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As a general rule, bonds work by providing bond holders with coupon payments according to a certain, pre-determined payment schedule. In between those coupon payments, interest typically accrues. The amount of accrued interest that is due to a bond holder is usually calculated based on the coupon rate as well as how many days have passed since the last coupon payment was made. In addition, determining accrued interest takes into account the day count convention, which is simply a method of determining how the interest will accrue over a period of time. A dirty price is the cost of the bond as well as any interest that has accrued on the bond in between coupon payment periods.
The dirty price of a bond typically increases as the time to pay out on the next coupon amount approaches. When the coupon payment is made, the dirty price then decreases again because it no longer includes the accrued interest. As the time for the next coupon payment approaches, the dirty price again increases because the accrued interest will continue to accumulate.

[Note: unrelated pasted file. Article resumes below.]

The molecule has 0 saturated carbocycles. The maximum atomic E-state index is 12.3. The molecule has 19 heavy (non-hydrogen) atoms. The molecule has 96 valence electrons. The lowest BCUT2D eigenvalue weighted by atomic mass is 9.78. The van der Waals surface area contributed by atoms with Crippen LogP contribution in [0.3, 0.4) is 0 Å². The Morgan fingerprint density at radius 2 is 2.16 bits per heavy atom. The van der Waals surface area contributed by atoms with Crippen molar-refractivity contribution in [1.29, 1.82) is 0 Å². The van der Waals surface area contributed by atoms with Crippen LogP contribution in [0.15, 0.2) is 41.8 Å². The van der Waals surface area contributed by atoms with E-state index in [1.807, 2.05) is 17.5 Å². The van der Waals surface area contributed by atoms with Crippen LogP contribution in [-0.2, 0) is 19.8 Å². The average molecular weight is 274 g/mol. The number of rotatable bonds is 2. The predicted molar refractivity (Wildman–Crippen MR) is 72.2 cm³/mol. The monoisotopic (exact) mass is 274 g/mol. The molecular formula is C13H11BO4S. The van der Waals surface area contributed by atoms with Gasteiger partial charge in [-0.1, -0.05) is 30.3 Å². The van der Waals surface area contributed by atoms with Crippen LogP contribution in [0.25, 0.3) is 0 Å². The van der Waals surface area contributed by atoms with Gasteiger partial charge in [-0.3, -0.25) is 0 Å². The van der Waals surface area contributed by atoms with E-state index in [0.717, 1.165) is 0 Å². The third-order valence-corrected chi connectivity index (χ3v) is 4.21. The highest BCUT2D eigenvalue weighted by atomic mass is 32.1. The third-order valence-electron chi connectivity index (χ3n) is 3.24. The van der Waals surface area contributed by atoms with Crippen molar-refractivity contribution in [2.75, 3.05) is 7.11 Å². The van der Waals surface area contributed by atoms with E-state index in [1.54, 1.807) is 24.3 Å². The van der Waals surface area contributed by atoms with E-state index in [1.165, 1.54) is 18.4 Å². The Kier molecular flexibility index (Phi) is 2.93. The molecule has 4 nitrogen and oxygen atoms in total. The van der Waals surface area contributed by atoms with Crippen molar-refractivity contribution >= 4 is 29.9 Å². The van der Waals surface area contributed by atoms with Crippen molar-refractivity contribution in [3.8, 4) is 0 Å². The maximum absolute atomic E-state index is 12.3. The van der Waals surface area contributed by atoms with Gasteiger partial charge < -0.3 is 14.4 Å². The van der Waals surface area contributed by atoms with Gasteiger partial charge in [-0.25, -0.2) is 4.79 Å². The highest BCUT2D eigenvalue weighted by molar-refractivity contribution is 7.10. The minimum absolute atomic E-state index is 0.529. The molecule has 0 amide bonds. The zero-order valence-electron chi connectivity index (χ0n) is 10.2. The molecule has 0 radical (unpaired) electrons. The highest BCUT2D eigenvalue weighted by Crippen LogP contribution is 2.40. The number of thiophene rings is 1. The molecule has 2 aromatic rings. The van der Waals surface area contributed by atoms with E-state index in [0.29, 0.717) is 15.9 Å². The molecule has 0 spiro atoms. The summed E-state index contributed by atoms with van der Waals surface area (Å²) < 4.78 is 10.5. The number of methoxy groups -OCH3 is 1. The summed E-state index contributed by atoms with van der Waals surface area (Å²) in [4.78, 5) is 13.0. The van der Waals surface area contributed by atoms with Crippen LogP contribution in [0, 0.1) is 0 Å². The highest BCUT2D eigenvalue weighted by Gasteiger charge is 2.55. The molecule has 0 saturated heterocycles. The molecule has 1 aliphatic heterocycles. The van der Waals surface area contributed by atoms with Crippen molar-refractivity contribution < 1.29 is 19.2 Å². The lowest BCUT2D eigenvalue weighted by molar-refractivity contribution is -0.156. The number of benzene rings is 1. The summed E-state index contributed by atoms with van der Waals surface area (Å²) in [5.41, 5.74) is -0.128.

In some securities markets, the dirty price of a bond is the price that investors pay to obtain a bond. For example, quoting the dirty price of a bond may occur in some European securities markets. In most major securities markets, however, dirty prices are not commonly quoted to potential bond buyers. Instead, the cost of a bond is quoted based on its clean price.
A clean price is the price of a bond exclusive of any interest that has accrued on the bond in between coupon payments. Typically, clean prices are preferred by potential buyers when receiving bond price quotes, because they tend to be more stable than dirty prices. As a general rule, clean prices shift based on economic grounds. For example, a clean price might change if interest rates move up or down. It might also change depending on whether the bond issuer has good or bad credit.
In contrast, dirty prices are usually more unpredictable. By and large, dirty prices do not depict a bond’s true worth as accurately as clean prices. As with a clean price, a dirty price can change for economic reasons like interest rates or credit. Dirty prices can, however, also change because they are dependent upon how much interest has accrued since the last coupon payment date. This change can occur almost daily, making the bond’s dirty price subject to significant fluctuation.